The 2020 State of the Science Workshop, hosted by the New York State Energy Research and Development Authority (NYSERDA), was held virtually on November 16-20, 2020. The aim of the workshop was to assess the state of the knowledge regarding offshore wind development’s potential cumulative impacts on wildlife populations and ecosystems. This workshop brought together over 430 stakeholders engaged with environmental and wildlife research relevant to offshore wind energy development. Attendees included a wide range of stakeholders from offshore industry, government agencies, non-profit organizations, and academia. More information can be found at http://nyetwg.com/2020-workshop.
Following the plenary sessions in November, workshop attendees formed seven workgroups focusing on benthos, fishes and mobile invertebrates, birds, bats, marine mammals, sea turtles, and environmental change. Workgroups, under the guidance of lead technical experts, met virtually in late 2020 and early 2021 to identify scientific research and coordination needs to improve understanding of cumulative impacts from offshore wind energy development, with a focus area from southern New England to North Carolina. The goal for each group was to identify a list of studies that could be implemented in the next five years to position the stakeholder community to better understand potential cumulative biological impacts as the offshore wind industry develops in the United States. For this effort, cumulative impacts were defined as interacting or compounding effects across spatiotemporal scales, caused by anthropogenic activities relating to the development and operation of multiple offshore wind energy facilities, that collectively affect wildlife populations or ecosystems (see call-out box for definitions of "effects" and "impacts"). The intended audience for this report encompasses a range of stakeholders including researchers, state and federal agencies, offshore wind energy developers, regional science entities, and potential funding entities who might benefit from a collection of prioritized studies for future funding and planning purposes. The studies identified below should not be interpreted as research that must occur prior to any development activity. Rather, these priorities are intended to inform environmentally responsible development and to provide information toward developing means to minimize cumulative impacts over the long term, and many of these research needs are specifically directed at understanding and measuring effects as the industry progresses.
Volunteer workgroup members represented a range of perspectives from offshore wind developers, the fishing industry, government agencies, non-profit organizations, and academia, and provided key input based on their respective specialties. Workgroup meetings included presentations as well as small and large group discussions to identify and prioritize key topics of interest. Workgroup members also provided input on the relative priority of different research objectives via live polls during meetings and/or online surveys between meetings. All workgroup documents were shared with workgroup members via a document collaboration platform (e.g., Google Drive, Microsoft Teams), and workgroup members had multiple opportunities over the course of several months to provide written input on earlier drafts of this report. The report indicates a general agreement among workgroup members, unless otherwise noted; where there was stated disagreement among workgroup members on a recommendation in this report, this disagreement is noted in the text. Despite the substantial input and influence of workgroup members on the workgroup reports, final report contents were determined by the technical leads, in some cases with support from an additional small subgroup of experts within the group. More information about the workgroups can be found at http://www.nyetwg.com/2020-workgroups.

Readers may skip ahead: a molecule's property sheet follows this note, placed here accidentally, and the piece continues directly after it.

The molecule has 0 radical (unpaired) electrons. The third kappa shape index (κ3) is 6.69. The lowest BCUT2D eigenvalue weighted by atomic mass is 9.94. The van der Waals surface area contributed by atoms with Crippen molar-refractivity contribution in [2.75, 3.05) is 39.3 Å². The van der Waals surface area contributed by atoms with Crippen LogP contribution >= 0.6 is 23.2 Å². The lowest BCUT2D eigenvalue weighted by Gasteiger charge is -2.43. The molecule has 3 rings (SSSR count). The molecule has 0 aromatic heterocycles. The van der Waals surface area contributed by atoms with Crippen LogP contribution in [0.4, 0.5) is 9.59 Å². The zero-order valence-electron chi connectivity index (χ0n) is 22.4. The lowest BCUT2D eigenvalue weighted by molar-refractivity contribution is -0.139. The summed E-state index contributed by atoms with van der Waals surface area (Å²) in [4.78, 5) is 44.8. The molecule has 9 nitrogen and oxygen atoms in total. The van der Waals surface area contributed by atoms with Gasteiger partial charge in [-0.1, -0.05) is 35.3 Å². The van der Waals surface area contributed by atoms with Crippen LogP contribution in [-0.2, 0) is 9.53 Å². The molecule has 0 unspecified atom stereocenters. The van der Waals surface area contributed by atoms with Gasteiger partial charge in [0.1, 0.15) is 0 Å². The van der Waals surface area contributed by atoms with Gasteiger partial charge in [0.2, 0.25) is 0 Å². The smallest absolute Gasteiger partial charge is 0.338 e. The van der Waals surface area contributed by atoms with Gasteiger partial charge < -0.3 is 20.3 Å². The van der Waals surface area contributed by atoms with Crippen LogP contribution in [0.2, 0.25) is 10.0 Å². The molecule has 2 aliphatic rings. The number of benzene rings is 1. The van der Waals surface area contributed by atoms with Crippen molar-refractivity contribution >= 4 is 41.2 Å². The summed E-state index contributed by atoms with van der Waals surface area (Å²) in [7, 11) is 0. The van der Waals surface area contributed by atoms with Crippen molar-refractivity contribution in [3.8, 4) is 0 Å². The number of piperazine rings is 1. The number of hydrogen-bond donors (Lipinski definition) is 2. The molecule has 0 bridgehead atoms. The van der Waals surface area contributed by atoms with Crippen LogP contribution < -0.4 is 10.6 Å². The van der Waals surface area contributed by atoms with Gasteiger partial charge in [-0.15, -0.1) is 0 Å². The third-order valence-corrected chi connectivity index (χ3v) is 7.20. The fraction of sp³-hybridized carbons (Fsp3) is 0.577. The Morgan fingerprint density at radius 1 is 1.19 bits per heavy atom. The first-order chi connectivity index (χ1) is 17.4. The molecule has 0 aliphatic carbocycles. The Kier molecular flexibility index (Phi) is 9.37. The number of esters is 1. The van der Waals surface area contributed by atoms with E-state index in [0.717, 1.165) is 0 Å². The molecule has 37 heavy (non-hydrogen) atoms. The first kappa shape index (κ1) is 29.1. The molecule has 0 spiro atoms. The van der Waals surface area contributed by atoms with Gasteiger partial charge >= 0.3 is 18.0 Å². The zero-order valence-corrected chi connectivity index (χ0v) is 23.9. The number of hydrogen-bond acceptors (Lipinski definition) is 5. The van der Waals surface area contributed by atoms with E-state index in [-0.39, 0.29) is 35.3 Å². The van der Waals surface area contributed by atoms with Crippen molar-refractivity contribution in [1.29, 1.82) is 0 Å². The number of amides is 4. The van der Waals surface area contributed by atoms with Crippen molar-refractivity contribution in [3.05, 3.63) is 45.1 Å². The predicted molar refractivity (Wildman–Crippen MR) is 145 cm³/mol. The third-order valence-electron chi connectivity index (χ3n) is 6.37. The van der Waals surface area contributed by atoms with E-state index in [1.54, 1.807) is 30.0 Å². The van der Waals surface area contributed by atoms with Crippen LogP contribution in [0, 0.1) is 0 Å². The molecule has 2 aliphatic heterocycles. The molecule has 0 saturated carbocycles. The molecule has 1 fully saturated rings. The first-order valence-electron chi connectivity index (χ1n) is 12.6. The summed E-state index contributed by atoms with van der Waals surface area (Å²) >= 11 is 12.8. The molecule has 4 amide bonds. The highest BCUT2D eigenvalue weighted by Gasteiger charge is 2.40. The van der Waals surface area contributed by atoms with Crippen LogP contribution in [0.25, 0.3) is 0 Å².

The marine mammals workgroup was led by Brandon Southall (President and Senior Scientist, Southall Environmental Associates; Research Associate, University of California Santa Cruz) and Laura Morse (Senior Environment & Permitting Specialist, Ørsted), with technical and logistical support from Kate Williams, Edward Jenkins, and Julia Gulka (Biodiversity Research Institute), and Ashley Arayas and others (Cadmus Group). The workgroup consisted of 88 participants (Appendix A), who met virtually three times in the winter and spring of 2020-2021.